The subsequent CD version of Focus 3 (67:12) unifies “Anonymus II” (26:24) and omits “House of the King.”

Focus 3 reached No. 1 on the Dutch Top 100 Albums chart and No. 6 on the UK Albums Chart. It peaked at No. 20 in Norway and No. 35 on the Billboard 200 in the US, where “Sylvia” became their second and final single on the Billboard Hot 100.


Focus at the Rainbow

In October 1973, Focus released their first live album, Focus at the Rainbow, which features seven numbers (42:26 duration) from their May 5, 1973, show at London’s Rainbow Theatre. The set covers three songs from the recent Focus 3 (“Sylvia,” “Focus III,” “Answers? Questions!”) and three from Moving Waves: “Focus II,” “Eruption” (a seven-part excerpt), and “Hocus Pocus,” which they perform in elongated form and reprise as an encore.

1. “Focus III” (3:52)
2. “Answers? Questions! Questions? Answers!” (11:29)
3. “Focus II” (4:36)

1. “Eruption (Excerpt)” (8:29)

i. Orfeus (1:33)
ii. Answer (1:25)
iii. Orfeus (1:22)
iv. Answer (0:20)
v. Pupilla (1:10)
vi. Tommy (Tom Barlage) (1:54)
vii. Pupilla (0:45)

2. “Hocus Pocus” (8:30)
3. “Sylvia” (2:47)
4. “Hocus Pocus (Reprise)” (2:46)

Producer Mike Vernon

Thijs van Leer – keyboards, flute, vocals
Jan Akkerman – guitar
Bert Ruiter – bass guitar
Pierre van der Linden – drums

Focus at the Rainbow reached No. 9 on the Dutch Top 100 Albums chart and peaked at No. 22 in Norway and No. 23 on the UK Albums Chart.


Hamburger Concerto

Focus released their fourth studio album, Hamburger Concerto, in April 1974 on Polydor (UK, Europe) and Atco (US).

1. “Delitiæ Musicæ” Jan Akkerman (1:12) based on a gaillarde from a namesake work by Flemish/Dutch composer Joachim van den Hove (1567–1620).
2. “Harem Scarem” Thijs van Leer (5:51)
3. “La Cathédrale de Strasbourg” van Leer (4:59)
4. “Birth” Akkerman (7:46)

5. “Hamburger Concerto” (20:20) based on Variations on a Theme by Haydn by German romantic composer Johannes Brahms (1833–1897).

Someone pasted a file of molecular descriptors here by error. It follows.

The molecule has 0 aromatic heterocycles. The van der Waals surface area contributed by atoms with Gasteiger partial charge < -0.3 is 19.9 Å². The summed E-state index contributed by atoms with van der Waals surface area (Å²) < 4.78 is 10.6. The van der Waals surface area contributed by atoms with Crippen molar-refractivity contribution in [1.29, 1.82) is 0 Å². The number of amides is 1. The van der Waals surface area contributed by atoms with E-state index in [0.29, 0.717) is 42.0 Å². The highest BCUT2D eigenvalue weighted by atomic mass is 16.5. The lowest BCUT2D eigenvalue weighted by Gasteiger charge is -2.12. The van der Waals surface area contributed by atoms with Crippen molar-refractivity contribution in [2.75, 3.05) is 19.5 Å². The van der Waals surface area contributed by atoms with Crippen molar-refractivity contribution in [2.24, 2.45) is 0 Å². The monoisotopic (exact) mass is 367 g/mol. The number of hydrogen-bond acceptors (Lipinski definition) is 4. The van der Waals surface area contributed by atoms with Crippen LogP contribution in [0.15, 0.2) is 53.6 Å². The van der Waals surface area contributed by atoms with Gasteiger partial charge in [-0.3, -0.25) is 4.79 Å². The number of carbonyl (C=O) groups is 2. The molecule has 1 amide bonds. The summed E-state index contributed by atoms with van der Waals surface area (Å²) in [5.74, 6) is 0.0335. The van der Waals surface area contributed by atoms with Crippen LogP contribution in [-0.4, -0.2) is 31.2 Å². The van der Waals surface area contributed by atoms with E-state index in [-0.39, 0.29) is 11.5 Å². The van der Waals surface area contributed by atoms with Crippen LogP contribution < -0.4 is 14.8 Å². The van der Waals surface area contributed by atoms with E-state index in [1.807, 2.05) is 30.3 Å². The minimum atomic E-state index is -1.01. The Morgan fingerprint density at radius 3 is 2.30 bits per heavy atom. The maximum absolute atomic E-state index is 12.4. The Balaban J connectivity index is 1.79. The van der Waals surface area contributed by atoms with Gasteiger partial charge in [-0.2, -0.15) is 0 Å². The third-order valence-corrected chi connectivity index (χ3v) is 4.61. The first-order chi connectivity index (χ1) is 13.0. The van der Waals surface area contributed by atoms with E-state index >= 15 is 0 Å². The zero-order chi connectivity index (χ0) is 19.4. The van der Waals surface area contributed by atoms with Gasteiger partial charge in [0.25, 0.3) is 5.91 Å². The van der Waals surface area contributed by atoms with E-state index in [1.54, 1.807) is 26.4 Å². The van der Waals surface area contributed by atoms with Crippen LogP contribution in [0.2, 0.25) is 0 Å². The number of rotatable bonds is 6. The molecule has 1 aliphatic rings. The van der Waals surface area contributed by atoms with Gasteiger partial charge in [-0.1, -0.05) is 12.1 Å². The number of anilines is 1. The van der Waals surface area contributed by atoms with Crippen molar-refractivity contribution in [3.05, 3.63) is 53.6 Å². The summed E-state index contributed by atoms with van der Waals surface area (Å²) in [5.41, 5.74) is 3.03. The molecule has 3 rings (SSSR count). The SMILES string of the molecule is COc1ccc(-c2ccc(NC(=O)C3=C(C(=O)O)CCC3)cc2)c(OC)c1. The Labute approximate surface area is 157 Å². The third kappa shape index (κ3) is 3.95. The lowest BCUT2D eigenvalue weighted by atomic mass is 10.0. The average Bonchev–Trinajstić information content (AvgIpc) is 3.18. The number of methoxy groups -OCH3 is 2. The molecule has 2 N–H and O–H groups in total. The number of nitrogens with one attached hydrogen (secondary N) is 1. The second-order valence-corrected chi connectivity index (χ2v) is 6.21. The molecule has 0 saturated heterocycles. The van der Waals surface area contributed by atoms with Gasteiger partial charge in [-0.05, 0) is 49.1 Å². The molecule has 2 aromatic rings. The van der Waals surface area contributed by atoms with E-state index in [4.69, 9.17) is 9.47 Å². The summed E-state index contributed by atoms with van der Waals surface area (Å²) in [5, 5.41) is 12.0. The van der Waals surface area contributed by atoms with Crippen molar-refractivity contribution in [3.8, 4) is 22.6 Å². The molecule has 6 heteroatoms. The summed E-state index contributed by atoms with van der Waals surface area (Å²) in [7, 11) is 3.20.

I. Starter (Traditional; arranged by van Leer)
II. Rare (Akkerman)
III. Medium I (van Leer, Akkerman)
IV. Medium II (Akkerman)
V. Well Done (van Leer)
VI. One for the Road (Akkerman)

Recorded January–March 1974
Studio Olympic Sound Studios
Producer Mike Vernon

Thijs van Leer – Hammond organ, flute, piano, harpsichord, moog, ARP synthesizer, recorder, mellotron, accordion, pipe organ (the organ of St. Mary the Virgin, Barnes), vocals
Jan Akkerman – guitars, lute, timpani, handclaps
Bert Ruiter – bass guitar, autoharp, triangles, finger cymbals, bells, handclaps
Colin Allen – drums, congas, tambourine, castanets, cabasa, wood block, gong, timpani, handclaps, flexatone, cuica

Photography, Artwork By – Wade Wood Associates
Art Direction – Ian Murray

Polydor and Atco lifted “Harem Scarem” as the sole Hamburger single; backed with “Early Birth” (2:56), an edit of “Birth.” It reached No. 22 on the Dutch singles chart.

Hamburger Concerto reached No. 5 on the Dutch Top 100 Albums chart and went Top 20 in Australia (No. 14), Norway (No. 16), and the UK (No. 20). In the US, the album reached No. 66 on the Billboard 200.


Mother Focus

Focus released their fifth studio album, Mother Focus, in October 1975 on Polydor and Atco.

1. “Mother Focus” Jan Akkerman, Bert Ruiter, Thijs van Leer (3:03)
2. “I Need a Bathroom” Ruiter (3:02)
3. “Bennie Helder” Leer (3:31)
4. “Soft Vanilla” Ruiter (3:00)
5. “Hard Vanilla” Ruiter (2:35)
6. “Tropic Bird” Ruiter (2:42)

7. “Focus IV” Akkerman, van Leer (3:55)
8. “Someone’s Crying … What?” Akkerman (3:18)
9. “All Together … Oh, That!” Akkerman (3:40)
10. “No Hang Ups” Paul Stoppelman (2:54)
11. “My Sweetheart” Akkerman, van Leer (3:35)